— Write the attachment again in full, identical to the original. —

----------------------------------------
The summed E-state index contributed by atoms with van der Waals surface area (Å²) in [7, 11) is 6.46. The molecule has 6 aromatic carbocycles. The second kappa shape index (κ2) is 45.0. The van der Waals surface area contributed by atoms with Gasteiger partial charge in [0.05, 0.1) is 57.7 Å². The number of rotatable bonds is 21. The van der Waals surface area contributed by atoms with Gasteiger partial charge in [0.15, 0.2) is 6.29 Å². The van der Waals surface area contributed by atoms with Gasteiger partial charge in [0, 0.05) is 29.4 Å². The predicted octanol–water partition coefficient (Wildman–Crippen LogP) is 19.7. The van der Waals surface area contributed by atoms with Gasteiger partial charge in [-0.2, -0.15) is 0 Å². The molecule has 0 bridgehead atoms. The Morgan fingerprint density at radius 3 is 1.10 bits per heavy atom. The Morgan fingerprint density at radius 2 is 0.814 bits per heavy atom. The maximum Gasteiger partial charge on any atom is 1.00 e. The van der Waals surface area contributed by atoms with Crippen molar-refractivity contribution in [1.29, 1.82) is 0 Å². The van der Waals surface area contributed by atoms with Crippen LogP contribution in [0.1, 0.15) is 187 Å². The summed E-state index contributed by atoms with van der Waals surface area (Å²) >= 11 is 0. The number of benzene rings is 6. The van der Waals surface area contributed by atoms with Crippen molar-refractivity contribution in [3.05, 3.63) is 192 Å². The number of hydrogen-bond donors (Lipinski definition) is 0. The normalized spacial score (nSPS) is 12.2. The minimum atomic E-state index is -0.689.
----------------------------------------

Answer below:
The summed E-state index contributed by atoms with van der Waals surface area (Å²) in [7, 11) is 6.46. The molecule has 6 aromatic carbocycles. The second kappa shape index (κ2) is 45.0. The van der Waals surface area contributed by atoms with Gasteiger partial charge in [0.05, 0.1) is 57.7 Å². The number of rotatable bonds is 21. The van der Waals surface area contributed by atoms with Gasteiger partial charge in [0.15, 0.2) is 6.29 Å². The van der Waals surface area contributed by atoms with Gasteiger partial charge in [0, 0.05) is 29.4 Å². The predicted octanol–water partition coefficient (Wildman–Crippen LogP) is 19.7. The van der Waals surface area contributed by atoms with Gasteiger partial charge in [-0.2, -0.15) is 0 Å². The molecule has 0 bridgehead atoms. The Morgan fingerprint density at radius 3 is 1.10 bits per heavy atom. The Morgan fingerprint density at radius 2 is 0.814 bits per heavy atom. The maximum Gasteiger partial charge on any atom is 1.00 e. The van der Waals surface area contributed by atoms with Crippen molar-refractivity contribution in [1.29, 1.82) is 0 Å². The van der Waals surface area contributed by atoms with Crippen LogP contribution in [0.1, 0.15) is 187 Å². The summed E-state index contributed by atoms with van der Waals surface area (Å²) >= 11 is 0. The number of benzene rings is 6. The van der Waals surface area contributed by atoms with Crippen molar-refractivity contribution in [3.05, 3.63) is 192 Å². The number of hydrogen-bond donors (Lipinski definition) is 0. The normalized spacial score (nSPS) is 12.2. The minimum atomic E-state index is -0.689.